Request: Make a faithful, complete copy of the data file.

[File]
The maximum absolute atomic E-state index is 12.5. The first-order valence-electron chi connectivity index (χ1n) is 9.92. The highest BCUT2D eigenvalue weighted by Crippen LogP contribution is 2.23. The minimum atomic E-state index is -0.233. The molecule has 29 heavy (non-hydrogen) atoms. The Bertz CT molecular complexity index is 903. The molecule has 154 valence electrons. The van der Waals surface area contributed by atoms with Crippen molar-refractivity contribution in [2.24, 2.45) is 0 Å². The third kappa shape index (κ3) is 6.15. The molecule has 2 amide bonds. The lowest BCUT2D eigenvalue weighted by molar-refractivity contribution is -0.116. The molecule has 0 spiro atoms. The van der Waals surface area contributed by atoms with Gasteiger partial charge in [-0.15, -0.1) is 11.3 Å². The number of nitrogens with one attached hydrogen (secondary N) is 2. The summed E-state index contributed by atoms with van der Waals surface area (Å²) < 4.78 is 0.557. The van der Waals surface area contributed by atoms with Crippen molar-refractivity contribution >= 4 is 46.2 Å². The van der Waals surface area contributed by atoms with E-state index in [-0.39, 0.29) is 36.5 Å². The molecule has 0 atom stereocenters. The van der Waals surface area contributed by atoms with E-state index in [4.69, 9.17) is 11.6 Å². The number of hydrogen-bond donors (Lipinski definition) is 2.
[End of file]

The maximum absolute atomic E-state index is 12.5. The first-order valence-electron chi connectivity index (χ1n) is 9.92. The highest BCUT2D eigenvalue weighted by Crippen LogP contribution is 2.23. The minimum atomic E-state index is -0.233. The molecule has 29 heavy (non-hydrogen) atoms. The Bertz CT molecular complexity index is 903. The molecule has 154 valence electrons. The van der Waals surface area contributed by atoms with Crippen molar-refractivity contribution in [2.24, 2.45) is 0 Å². The third kappa shape index (κ3) is 6.15. The molecule has 2 amide bonds. The lowest BCUT2D eigenvalue weighted by molar-refractivity contribution is -0.116. The molecule has 0 spiro atoms. The van der Waals surface area contributed by atoms with Gasteiger partial charge in [-0.15, -0.1) is 11.3 Å². The number of nitrogens with one attached hydrogen (secondary N) is 2. The summed E-state index contributed by atoms with van der Waals surface area (Å²) < 4.78 is 0.557. The van der Waals surface area contributed by atoms with Crippen molar-refractivity contribution >= 4 is 46.2 Å². The van der Waals surface area contributed by atoms with E-state index in [-0.39, 0.29) is 36.5 Å². The molecule has 0 atom stereocenters. The van der Waals surface area contributed by atoms with E-state index in [4.69, 9.17) is 11.6 Å². The number of hydrogen-bond donors (Lipinski definition) is 2.